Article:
New York Legislator Wants NYRA Franchise Decision Within Six Months

New York Legislator Wants NYRA Franchise Decision Within Six Months
Photo: AP/Jim McKnight
New York State Senate Majority Leader Joseph Bruno.
A powerful New York legislator says the Thoroughbred franchise for Aqueduct, Belmont and Saratoga racetracks should be awarded in the next six months in order to ensure the continued viability of racing in the state.

"Let's do it sooner rather than later,'' said Senate Majority Leader Joseph Bruno.

The New York Racing Association franchise expires at the end of 2007. While a state panel has partially formed to deal with the process of picking a new franchise holder, Bruno suggested some in the industry are trying to delay the matter.

Bruno also issued a threat to NYRA not to put up any roadblocks to the request for proposals process that will choose a new franchise holder. "If they won't voluntarily understand that they need to go forward in a viable way to maintain the best racing in the country, if they don't willingly understand that we have to put an RFP together, then I think we have to try to pre-empt them,'' Bruno said.

But the legislature's top Republican lawmaker did not precisely spell out what he meant by "pre-empt'' NYRA. There has been growing speculation that, with NYRA's current financial crisis, the state might try to move in and take over the franchise through its state Racing and Wagering Board and a new oversight panel.

Bruno said the state in the coming six months also needs to approve a new business model for the future franchise holder from "a model that's dysfunctional.''

Bruno said NYRA "needs a bailout'' because it needs $25 million over the next nine to 10 months "just to stay afloat.'' Bruno did not expand on whether the bailout would come in the form of state financial assistance. NYRA has floated the idea of a state bailout, but so far the state has not offered any cash. Instead, an oversight panel has drafted a number of fiscal moves NYRA can take to help its cash flow crisis. The state's opposition led to the cancellation by a Manhattan auction house of a sale of 19 pieces of artwork that NYRA thought could raise about $1.3 million. The state is also trying to block NYRA from selling about 80 parcels of land in and around Aqueduct.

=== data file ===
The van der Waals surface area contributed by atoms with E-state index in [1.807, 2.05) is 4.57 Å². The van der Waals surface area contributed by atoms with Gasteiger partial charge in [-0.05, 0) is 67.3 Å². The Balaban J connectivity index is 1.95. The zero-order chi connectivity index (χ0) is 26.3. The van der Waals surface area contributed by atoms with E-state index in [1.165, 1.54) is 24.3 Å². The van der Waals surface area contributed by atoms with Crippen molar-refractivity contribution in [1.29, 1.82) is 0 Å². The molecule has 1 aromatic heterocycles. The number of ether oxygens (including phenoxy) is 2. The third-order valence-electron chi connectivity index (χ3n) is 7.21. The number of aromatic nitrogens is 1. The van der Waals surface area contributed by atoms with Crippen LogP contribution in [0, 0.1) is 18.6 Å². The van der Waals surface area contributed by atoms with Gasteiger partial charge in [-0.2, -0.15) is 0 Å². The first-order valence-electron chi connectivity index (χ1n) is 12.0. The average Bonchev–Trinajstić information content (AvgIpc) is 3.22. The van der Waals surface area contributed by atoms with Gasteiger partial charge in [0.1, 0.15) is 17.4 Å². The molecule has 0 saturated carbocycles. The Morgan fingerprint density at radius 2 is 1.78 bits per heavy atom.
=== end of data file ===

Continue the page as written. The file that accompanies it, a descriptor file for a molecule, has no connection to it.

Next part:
"Let us recognize that whatever we're going to do in '07 or '08 we ought to do in five or six months,'' Bruno said.

The lawmaker said he has no favorites among the growing list of groups that have either announced or are rumored to be interested in the franchise. His son, Kenneth, had been a lobbyist for Magna Entertainment; Kenneth Bruno this week said he was shutting down the lobbying firm and opening a law firm.

Despite NYRA's many financial and legal problems, Bruno insisted NYRA could still end up holding the franchise. "I think if NYRA partners in the right way (it) would be very viable, but they've got to partner in the right way,'' he said.

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